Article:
There are a few writers who, like me, take a broader look at people who are being systematically shut up. One of them is Jim Rossi, whose "Cleantech Con Artists" I reviewed last year. Rolling Stone writer Matt Taibbi, whose incipient book "The Great Russia Caper" I have translated is another. Glenn Greenwald is another.
I will go with Rossi, Greenwald and Taibbi. The greater issue is not who is right or wrong about the issues – vaccines, coronavirus, human biodiversity or Russian interference in American elections – but the broader issue of whether or not we have lost the freedom to freely speak about them.
Freedom of speech concerns me as well. Amazon has stopped carrying many of the books that I have reviewed, and has refused to post my reviews of others. Almost all of the Internet sites that I find most useful have been delinked from Twitter and Facebook. Several have been deplatformed. This is a disaster. I will survive, but our republic, absent the freedoms on which it was founded, may not.
All that said, in the interest of free inquiry I am including here links provided by correspondents Marc, Al and Dennis with rebuttals to what I posted about Bill Gates, coronavirus and vaccines. Dale, you had good comments but no links. I’ll be glad to post what you send as well.
This article sure paints a different picture of Bill gates than you portray.
Full article: https://www.wsj.com/articles/bill-gates-coronavirus-vaccine-covid-19-11589207803?shareToken=st0b6bcf6c791049ef9d249db90a3ddaf6&mod=pck_165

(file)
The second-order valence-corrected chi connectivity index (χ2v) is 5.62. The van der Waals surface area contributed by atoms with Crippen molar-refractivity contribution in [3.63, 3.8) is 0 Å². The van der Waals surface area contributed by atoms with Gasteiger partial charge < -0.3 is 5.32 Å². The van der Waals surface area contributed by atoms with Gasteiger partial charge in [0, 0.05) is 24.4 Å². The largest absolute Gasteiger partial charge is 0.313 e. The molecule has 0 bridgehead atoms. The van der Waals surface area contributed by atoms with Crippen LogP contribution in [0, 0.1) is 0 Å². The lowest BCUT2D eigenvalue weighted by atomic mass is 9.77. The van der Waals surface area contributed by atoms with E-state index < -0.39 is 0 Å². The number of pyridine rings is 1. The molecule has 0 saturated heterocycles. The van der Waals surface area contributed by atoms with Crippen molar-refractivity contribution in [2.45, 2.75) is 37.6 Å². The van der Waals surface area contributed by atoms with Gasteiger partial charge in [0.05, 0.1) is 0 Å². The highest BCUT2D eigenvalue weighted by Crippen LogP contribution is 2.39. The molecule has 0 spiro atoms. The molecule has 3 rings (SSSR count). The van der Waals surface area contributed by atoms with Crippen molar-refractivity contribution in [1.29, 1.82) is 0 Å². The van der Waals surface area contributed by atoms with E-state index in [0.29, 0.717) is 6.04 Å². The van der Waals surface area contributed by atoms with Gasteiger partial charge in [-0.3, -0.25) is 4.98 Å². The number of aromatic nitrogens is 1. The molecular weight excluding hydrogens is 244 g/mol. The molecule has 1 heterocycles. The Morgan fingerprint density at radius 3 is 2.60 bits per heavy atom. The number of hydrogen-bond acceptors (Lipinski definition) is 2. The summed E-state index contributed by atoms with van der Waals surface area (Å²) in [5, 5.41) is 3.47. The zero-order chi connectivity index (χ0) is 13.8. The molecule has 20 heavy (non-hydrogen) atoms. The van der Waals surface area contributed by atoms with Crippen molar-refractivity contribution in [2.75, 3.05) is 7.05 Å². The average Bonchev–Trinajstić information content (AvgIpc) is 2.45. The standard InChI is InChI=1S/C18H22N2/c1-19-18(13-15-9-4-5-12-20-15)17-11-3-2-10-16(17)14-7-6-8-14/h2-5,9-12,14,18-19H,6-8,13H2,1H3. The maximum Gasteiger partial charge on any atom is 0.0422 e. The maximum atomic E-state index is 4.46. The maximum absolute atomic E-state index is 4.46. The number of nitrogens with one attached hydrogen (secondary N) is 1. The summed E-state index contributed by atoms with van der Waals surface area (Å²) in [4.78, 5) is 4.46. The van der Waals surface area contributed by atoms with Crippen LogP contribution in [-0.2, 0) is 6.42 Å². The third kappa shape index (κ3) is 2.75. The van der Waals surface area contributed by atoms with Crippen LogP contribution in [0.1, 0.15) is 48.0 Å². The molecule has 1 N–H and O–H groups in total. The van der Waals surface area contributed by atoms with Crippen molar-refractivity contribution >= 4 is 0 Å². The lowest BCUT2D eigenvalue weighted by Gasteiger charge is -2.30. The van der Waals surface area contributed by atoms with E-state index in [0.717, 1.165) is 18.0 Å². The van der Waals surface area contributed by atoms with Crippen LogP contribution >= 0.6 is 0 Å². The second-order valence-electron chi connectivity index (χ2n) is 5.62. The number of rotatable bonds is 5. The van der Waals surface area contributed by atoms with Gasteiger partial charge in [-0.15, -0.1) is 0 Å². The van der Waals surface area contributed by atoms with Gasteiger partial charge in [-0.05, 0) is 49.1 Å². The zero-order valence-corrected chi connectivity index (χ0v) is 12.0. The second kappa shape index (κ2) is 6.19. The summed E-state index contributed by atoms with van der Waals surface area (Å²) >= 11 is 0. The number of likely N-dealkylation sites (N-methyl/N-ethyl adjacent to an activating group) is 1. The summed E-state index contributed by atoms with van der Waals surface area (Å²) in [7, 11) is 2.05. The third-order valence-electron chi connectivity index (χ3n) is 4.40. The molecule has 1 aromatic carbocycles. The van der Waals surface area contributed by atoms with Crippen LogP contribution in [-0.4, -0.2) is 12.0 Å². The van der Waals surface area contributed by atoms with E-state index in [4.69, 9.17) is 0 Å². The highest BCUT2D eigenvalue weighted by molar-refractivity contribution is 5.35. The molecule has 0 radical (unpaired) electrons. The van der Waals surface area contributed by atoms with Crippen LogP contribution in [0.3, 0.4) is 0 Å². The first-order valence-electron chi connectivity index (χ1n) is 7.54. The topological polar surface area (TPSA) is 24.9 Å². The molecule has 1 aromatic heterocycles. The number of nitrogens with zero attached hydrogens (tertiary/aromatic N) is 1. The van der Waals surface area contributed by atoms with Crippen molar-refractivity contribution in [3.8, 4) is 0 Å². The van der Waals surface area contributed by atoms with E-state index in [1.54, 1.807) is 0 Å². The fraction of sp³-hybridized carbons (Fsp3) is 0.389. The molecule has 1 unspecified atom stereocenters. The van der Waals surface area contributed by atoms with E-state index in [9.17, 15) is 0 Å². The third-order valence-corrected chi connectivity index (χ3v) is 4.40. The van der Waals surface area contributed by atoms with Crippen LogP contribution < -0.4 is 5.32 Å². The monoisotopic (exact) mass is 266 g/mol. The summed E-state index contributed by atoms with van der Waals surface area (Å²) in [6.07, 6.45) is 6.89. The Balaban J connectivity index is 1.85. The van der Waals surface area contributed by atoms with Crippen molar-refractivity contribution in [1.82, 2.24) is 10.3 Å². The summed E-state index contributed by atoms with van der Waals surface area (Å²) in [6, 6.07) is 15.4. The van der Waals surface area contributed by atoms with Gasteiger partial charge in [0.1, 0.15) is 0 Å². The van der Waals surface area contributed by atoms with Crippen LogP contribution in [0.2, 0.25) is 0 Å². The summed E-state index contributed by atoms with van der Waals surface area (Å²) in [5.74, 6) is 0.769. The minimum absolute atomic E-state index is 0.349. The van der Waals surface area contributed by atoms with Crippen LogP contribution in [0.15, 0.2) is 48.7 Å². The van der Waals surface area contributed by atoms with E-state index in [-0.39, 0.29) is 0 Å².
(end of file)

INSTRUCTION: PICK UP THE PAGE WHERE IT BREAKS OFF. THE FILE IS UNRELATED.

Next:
Five years ago, Bill Gates warned that the biggest potential killer the world faced wasn’t war, but a pandemic. The billionaire spent hundreds of millions of dollars to find faster ways to develop vaccines and create disease-tracking systems. He urged world leaders to build national defenses against new infectious diseases.
Looking back, Mr. Gates said, “I wish I had done more to call attention to the danger.” The Microsoft Corp. co-founder is now squaring off against the scenario he sought to forestall.
As for the various fringe commentators that you mention, I enjoy researching those that I do not know much about. I am familiar with Judy Mikovits, who enjoys a certain popularity locally among the hairy-legged hippy moms. A small but very vocal group on NextDoor. Recognizing your fondness for those on the fringe, I don’t expect to change minds here. The truth is that Ms. M has had a tendency to play fast and loose with her resume and makes scientific mistakes that would get a freshman biology student kicked out of class. Many comments have been made about her lack of understanding about the differences in RNA between Covid-19 and previous Corona-viruses. Despite her claims, none of her HIV/AIDS research appears to have had any impact on the treatment of HIV/AIDS. Her one claim to fame was her research on Chronic Fatigue Syndrome until her work was found to be not replicable. Other researchers found that found that all the positive specimens from CFS patients were contaminated with XMRV plasmid DNA, while the control group had no such findings. At this point Mikovits clammed up and refused to discuss her finds further. More recently, she has been running from a $15m judgement resulting from her theft of confidential material from a previous employer. An excellent summary of her scientific errors can be found at https://www.medpagetoday.com/infectiousdisease/generalinfectiousdisease/86461. A thorough debunking of Luc Montagnier’s claims can be found at https://www.europeanscientist.com/en/big-data/no-sars-cov-2-does-not-contain-hiv-genetic-code/.